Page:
324. THE BIG GLITCH
Buzzed over to LATOC today, and found this literature next to the cash register:
More of the huckstering pseudo-science we've come to expect from the peak oil doom cult. No evidence or data -- just faulty analogy, fluffed with fear, larded with opinion, and sold via MasterCardTM over the Internet. Apparently the ongoing credit armageddon hasn't shortcircuited Savinar's retail channels... yet.
So what really does happen when global oil production drops by 15%? Well, it turns out we know the answer to that one because it actually happened once before, in the early 1980's. Production hit a high of 66mbd in 1979, and over the course of 4 years dropped by 14% to 56.6mbd in 1983. In fact, oil production didn't surpass the 1979 high until 1993, 14 years later (Source: BP Statistical Review 2007). Let's call this event "The Big Glitch".
So what did the world look like in 1983, after oil production had collapsed by 15%? I'll tell you what. Go out to your local freeway, and look at it during rush hour, when it's totally crammed with cars. That's exactly what 1983 looked like. I was gassing up as usual, totally oblivious. The "crisis" had such a minor impact on daily life, that I didn't even realize anything out of the ordinary was happening, let alone a liquid fuels armageddon that was wholly shattering the oil dependent economy and reducing the citizenry to poverty. I could be wrong about this, but I'm pretty sure that no one was forced by starvation to eat their Flock of Seagulls albums.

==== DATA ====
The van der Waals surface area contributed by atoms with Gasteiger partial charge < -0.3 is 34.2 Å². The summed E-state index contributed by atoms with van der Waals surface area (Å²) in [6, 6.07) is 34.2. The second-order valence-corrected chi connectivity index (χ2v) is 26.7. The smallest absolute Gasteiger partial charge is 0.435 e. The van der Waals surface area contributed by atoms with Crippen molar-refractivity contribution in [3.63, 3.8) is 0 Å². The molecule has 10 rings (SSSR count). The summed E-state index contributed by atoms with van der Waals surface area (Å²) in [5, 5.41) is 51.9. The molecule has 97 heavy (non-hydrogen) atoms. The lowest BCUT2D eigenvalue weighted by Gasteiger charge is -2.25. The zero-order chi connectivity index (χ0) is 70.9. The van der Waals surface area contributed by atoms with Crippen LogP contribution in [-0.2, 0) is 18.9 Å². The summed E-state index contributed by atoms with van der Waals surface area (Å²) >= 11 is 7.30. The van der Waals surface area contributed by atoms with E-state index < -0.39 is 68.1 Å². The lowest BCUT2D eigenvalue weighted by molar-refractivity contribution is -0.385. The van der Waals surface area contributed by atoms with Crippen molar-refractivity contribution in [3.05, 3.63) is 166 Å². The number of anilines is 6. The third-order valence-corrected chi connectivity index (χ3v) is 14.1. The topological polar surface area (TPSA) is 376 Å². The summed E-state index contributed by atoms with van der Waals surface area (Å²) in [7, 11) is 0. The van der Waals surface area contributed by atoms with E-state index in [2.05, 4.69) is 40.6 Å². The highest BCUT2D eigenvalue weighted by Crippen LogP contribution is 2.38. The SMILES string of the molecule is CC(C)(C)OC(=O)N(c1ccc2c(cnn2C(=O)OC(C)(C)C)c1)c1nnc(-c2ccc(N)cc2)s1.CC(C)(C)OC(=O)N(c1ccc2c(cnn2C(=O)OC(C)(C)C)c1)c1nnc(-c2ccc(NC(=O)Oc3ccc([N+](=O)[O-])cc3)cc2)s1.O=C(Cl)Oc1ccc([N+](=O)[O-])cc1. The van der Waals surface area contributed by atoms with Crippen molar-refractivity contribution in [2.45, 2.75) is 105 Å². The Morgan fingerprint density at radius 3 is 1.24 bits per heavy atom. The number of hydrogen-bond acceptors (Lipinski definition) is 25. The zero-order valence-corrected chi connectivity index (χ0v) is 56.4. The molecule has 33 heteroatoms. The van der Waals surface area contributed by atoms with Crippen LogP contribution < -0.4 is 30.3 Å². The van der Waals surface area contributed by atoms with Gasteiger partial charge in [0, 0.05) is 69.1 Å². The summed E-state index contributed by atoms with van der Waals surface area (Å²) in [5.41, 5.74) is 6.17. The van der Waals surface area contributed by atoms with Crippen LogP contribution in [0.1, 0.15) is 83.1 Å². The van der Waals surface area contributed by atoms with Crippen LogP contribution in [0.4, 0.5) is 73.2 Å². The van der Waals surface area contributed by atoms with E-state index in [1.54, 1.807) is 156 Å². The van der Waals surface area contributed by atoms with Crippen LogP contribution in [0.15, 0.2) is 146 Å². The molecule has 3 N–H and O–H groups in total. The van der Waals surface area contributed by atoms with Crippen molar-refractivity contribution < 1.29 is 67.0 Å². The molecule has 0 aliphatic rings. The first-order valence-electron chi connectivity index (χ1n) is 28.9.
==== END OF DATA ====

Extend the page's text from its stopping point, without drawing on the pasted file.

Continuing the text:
The Big Glitch is also interesting because it shows us how the world economy behaves under the conditions of a long oil production plateau. To see this, connect the years 1979 and 1993 with a horizontal line, like so:
As you can see, from 1979 to 1993 the world actually used far less than the plateau condition indicated by the yellow line. And how did the world economy perform with no net gain in global oil production for 14 years? Here's the graph showing growth in world real GDP, based on figures from the World Bank's World Development Indicators Database:
The world economy didn't miss a beat. Over 14 years from 1979 to 1993, the world economy grew by 60%, despite a 0% increase in oil production.